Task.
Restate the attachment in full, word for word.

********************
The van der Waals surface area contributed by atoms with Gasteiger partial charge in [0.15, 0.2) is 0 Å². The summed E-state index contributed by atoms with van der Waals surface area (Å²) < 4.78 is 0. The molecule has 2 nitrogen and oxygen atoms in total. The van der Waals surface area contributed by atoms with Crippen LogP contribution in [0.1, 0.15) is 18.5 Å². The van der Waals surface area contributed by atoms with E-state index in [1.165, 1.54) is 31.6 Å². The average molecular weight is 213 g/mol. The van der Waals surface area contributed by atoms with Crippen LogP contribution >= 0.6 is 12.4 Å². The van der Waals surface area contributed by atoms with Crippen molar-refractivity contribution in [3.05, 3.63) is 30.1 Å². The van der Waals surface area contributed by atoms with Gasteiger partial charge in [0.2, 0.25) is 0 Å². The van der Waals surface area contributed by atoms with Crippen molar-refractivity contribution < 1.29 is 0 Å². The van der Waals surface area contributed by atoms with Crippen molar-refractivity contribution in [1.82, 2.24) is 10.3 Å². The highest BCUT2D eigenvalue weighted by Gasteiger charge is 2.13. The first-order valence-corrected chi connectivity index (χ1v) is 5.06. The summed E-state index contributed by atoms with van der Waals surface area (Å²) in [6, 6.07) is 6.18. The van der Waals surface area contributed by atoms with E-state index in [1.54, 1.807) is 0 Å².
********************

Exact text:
The van der Waals surface area contributed by atoms with Gasteiger partial charge in [0.15, 0.2) is 0 Å². The summed E-state index contributed by atoms with van der Waals surface area (Å²) < 4.78 is 0. The molecule has 2 nitrogen and oxygen atoms in total. The van der Waals surface area contributed by atoms with Crippen LogP contribution in [0.1, 0.15) is 18.5 Å². The van der Waals surface area contributed by atoms with E-state index in [1.165, 1.54) is 31.6 Å². The average molecular weight is 213 g/mol. The van der Waals surface area contributed by atoms with Crippen LogP contribution >= 0.6 is 12.4 Å². The van der Waals surface area contributed by atoms with Crippen molar-refractivity contribution in [3.05, 3.63) is 30.1 Å². The van der Waals surface area contributed by atoms with Gasteiger partial charge in [0.2, 0.25) is 0 Å². The van der Waals surface area contributed by atoms with Crippen molar-refractivity contribution < 1.29 is 0 Å². The van der Waals surface area contributed by atoms with Crippen molar-refractivity contribution in [1.82, 2.24) is 10.3 Å². The highest BCUT2D eigenvalue weighted by Gasteiger charge is 2.13. The first-order valence-corrected chi connectivity index (χ1v) is 5.06. The summed E-state index contributed by atoms with van der Waals surface area (Å²) in [6, 6.07) is 6.18. The van der Waals surface area contributed by atoms with E-state index in [1.54, 1.807) is 0 Å².